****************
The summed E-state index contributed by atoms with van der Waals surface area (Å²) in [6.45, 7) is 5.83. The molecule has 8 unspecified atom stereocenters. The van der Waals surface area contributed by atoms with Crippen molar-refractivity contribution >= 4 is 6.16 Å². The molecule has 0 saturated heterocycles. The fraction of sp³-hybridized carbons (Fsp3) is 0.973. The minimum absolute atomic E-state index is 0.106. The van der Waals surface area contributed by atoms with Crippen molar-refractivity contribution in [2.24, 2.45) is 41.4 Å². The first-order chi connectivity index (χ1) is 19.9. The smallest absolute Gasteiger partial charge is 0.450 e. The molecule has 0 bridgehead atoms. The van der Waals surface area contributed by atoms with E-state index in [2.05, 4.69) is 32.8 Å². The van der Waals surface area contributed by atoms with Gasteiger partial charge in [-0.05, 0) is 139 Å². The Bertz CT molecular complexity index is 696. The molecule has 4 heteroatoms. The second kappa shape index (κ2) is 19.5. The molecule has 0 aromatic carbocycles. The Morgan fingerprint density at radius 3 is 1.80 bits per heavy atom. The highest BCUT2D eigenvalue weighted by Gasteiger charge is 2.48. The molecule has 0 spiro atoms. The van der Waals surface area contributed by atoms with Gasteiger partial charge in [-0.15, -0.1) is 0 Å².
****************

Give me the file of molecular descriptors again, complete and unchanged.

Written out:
The summed E-state index contributed by atoms with van der Waals surface area (Å²) in [6.45, 7) is 5.83. The molecule has 8 unspecified atom stereocenters. The van der Waals surface area contributed by atoms with Crippen molar-refractivity contribution >= 4 is 6.16 Å². The molecule has 0 saturated heterocycles. The fraction of sp³-hybridized carbons (Fsp3) is 0.973. The minimum absolute atomic E-state index is 0.106. The van der Waals surface area contributed by atoms with Crippen molar-refractivity contribution in [2.24, 2.45) is 41.4 Å². The first-order chi connectivity index (χ1) is 19.9. The smallest absolute Gasteiger partial charge is 0.450 e. The molecule has 0 bridgehead atoms. The van der Waals surface area contributed by atoms with E-state index in [2.05, 4.69) is 32.8 Å². The van der Waals surface area contributed by atoms with Gasteiger partial charge in [-0.05, 0) is 139 Å². The Bertz CT molecular complexity index is 696. The molecule has 4 heteroatoms. The second kappa shape index (κ2) is 19.5. The molecule has 0 aromatic carbocycles. The Morgan fingerprint density at radius 3 is 1.80 bits per heavy atom. The highest BCUT2D eigenvalue weighted by Gasteiger charge is 2.48. The molecule has 0 spiro atoms. The van der Waals surface area contributed by atoms with Gasteiger partial charge in [-0.15, -0.1) is 0 Å².